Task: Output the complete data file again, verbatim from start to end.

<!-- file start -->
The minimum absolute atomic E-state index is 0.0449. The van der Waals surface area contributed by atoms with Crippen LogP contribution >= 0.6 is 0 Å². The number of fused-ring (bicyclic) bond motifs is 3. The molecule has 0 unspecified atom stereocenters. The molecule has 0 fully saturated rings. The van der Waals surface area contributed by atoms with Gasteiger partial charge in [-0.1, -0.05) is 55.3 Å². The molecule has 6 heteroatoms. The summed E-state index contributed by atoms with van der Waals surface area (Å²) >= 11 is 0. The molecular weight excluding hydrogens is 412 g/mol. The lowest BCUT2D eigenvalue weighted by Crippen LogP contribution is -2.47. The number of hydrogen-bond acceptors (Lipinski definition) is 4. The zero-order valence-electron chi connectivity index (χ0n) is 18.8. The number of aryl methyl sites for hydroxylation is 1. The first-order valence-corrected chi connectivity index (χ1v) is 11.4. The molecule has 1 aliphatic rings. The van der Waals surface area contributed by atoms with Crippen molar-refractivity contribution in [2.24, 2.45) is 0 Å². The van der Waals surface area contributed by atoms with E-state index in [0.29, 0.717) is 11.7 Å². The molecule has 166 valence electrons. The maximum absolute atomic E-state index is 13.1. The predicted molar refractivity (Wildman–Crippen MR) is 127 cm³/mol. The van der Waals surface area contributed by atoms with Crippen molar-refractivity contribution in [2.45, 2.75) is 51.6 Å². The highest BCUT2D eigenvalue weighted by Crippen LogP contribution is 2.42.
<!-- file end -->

The minimum absolute atomic E-state index is 0.0449. The van der Waals surface area contributed by atoms with Crippen LogP contribution >= 0.6 is 0 Å². The number of fused-ring (bicyclic) bond motifs is 3. The molecule has 0 unspecified atom stereocenters. The molecule has 0 fully saturated rings. The van der Waals surface area contributed by atoms with Gasteiger partial charge in [-0.1, -0.05) is 55.3 Å². The molecule has 6 heteroatoms. The summed E-state index contributed by atoms with van der Waals surface area (Å²) >= 11 is 0. The molecular weight excluding hydrogens is 412 g/mol. The lowest BCUT2D eigenvalue weighted by Crippen LogP contribution is -2.47. The number of hydrogen-bond acceptors (Lipinski definition) is 4. The zero-order valence-electron chi connectivity index (χ0n) is 18.8. The number of aryl methyl sites for hydroxylation is 1. The first-order valence-corrected chi connectivity index (χ1v) is 11.4. The molecule has 1 aliphatic rings. The van der Waals surface area contributed by atoms with Crippen molar-refractivity contribution in [2.24, 2.45) is 0 Å². The van der Waals surface area contributed by atoms with E-state index in [0.29, 0.717) is 11.7 Å². The molecule has 166 valence electrons. The maximum absolute atomic E-state index is 13.1. The predicted molar refractivity (Wildman–Crippen MR) is 127 cm³/mol. The van der Waals surface area contributed by atoms with Crippen molar-refractivity contribution in [2.45, 2.75) is 51.6 Å². The highest BCUT2D eigenvalue weighted by Crippen LogP contribution is 2.42.